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What a difference a year makes!

 

keykey-co-8-30.jpgJust a year ago, on a hot muggy summer morning just like this, I was awakened by the yapping, howling, clawing of a manic, panic stricken dog who is credited with saving my life. He persistently prodded me to wakefulness as fire ripped through the central part of our house. I was able to get him out, and wake my son-in-law, who was sound asleep in another part of the house after a very late second shift night. We got out.

We grabbed a garden hose and were pouring water through the front door as firefighters arrived with bigger and better equipment. We watched as the windows that weren’t blown out were pulled out with long handled poles. It didn’t last long at all, but our losses were great and our extended family split apart.

fire-debris-co-1-yr.JPGAs we stood beside the Red Cross disaster van, me barefoot in my pajamas with damaged glasses , singed hair and unsuspected burns, my son-in-law shirtless in jeans and barefoot, figuring out where we would all sleep that night, get food, clothing. The Red Cross disaster team helped pull it all together then, and the unexpected generosity of friends and neighbors and strangers did the rest. We are all okay now. And we haven’t forgotten, we still appreciate, and we will always remember.

So for all of you, and you know who you are, who showered us with kindness, assistance in many forms, shapes and sizes, I would tell you that we are doing fine. And I would thank you all one more time. From the bottom of my heart.

The past year has been one of redirection and recovery. And of mourning and loss. I still have nightmares and am little paranoid about fire. My granddaughters insist on fire detectors in EVERY room now. We salvaged some things, lost too many, but this shape-shifting of our lives has given us the gift of new appreciation for what we do have: each other. Alive. With a future spread out before us. Waiting.

In this spirit of hope, I wanted to tell those of you who know us, and the strangers who don’t know us but offered help, support and kindness anyway, that we are okay. We are survivors. And this is where we all are now …

I finished a graduate semester despite the literal meltdown of my computer and the rendering of my research to ash. I am on my way to my MFA in Writing. Persistent. Determined. I write for this website from home, and monitor the FreeThinkers for Peace website on my space. And I am a Red Cross volunteer now and sustain my activist activities, political interests and peace-mongering.

My daughter, Kelly, is settled into a little house, recovering from recent surgery and managing chronic health conditions. She is planning to start college in January part time, a decision delayed for a semester because of her illness. But she is recovering well and will be fine.

My son-in-law managed to find a small home in the same school district for the two teens who are still in high school. Small house, but neat, affordable and quiet. He continues to work in Hopkinsville.

cobrandi1.JPGMy granddaughter Brandi sailed forth bravely, going back to school the day after the blaze in borrowed clothes. It was a year of senior pictures, high school graduation (16th in her class), and the start of college (just last week at APSU), where she will put her mastery of math and science to work as a biology major. She’s discovered theater and art, and is addicted to both now, more than willing to be my sidekick as I review Roxy shows this year for this site.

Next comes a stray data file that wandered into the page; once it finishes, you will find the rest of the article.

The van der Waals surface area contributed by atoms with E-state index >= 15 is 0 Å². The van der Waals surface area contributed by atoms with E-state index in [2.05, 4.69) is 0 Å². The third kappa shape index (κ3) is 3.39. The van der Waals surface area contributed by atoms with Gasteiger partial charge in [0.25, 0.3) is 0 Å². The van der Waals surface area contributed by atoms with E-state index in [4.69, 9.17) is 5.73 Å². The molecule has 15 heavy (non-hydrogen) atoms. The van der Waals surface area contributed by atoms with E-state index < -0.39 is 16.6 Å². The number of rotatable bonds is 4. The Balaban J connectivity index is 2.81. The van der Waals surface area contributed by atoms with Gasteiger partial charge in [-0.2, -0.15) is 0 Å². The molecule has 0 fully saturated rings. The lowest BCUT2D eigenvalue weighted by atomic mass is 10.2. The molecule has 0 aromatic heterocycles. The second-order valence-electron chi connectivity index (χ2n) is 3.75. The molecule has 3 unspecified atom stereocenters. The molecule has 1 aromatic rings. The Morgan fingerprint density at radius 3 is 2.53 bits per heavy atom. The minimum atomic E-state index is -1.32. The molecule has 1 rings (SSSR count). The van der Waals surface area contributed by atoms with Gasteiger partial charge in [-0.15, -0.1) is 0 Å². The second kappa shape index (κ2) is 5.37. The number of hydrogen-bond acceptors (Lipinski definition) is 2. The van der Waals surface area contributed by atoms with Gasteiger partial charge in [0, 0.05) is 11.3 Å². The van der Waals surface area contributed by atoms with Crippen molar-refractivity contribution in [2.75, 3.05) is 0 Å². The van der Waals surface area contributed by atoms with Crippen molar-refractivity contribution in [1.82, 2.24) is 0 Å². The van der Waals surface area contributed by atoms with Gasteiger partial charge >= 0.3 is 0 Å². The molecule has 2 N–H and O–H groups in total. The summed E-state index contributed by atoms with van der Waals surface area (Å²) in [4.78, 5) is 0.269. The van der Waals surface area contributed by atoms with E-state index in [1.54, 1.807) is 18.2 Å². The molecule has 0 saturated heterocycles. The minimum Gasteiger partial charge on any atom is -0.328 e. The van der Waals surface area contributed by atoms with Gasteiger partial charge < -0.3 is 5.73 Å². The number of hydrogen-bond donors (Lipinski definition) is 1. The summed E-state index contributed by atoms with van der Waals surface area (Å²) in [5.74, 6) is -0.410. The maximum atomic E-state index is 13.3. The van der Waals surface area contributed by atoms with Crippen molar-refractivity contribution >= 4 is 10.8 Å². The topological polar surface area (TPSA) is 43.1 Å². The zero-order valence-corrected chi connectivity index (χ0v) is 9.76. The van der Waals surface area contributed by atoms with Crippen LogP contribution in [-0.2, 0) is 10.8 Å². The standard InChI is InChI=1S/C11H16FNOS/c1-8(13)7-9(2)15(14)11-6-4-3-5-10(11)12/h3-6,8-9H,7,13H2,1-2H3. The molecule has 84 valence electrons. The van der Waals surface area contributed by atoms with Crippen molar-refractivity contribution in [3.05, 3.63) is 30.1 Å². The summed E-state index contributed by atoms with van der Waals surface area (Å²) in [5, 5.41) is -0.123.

rock-close-up.JPGMy granddaughter Rochelle got an after school job, bought a used car, dyed her hair a lovely shade of purple (lavender, really), and it seems as if her hair has always been that way. It suits her, and she took a stand with her school about that hair color, opting to exercise her “free speech and freedom of expression.” She is a senior now, looking forward to pictures, prom and graduation, and enrollment at APSU next year — as an earth science major. Sh’s a terrific writer too.
bobby-co.JPGMy grandson, Bobby, is a freshman, and thrilled to be in a “construction” class where he will get to work with power tools in addition to his more traditional classes.

We lost one pet, an Iguana named Rosa, in the fire. But Rochelle’s turtle, Cuzco, is still paddling in an oversized tank, rearranging and rattling his collection of rocks in the middle of the night. Bobby’s bearded dragon remains lazy and listless until a tasty bug passes by (then he moves like lightning, predator and prey). Brandi’s puppy, Jack, found another home, since the teens now live in a “no dogs or cats” home now. They have a new Iguana on a growth spurt.

As for the hero dog, KeyKey, well, he is with kelly. He still operates under the assumption that he is human, and is as loveable as ever, still shaking like crazy in storms, barking out his joy at seeing his people coming and going, and gnawing on the regular offerings of juicy bones and occasional treats. He ‘s just a little bit spoiled, but he’s earned it. Tonight he’s getting his own steak, T-bone and all. And his favorite doggie treats. And a lot of extra loving, which will be tough, because we max out love every time any of us see him.

So once again, I would say to those whose kindness helped all of through those rough times, thank you.


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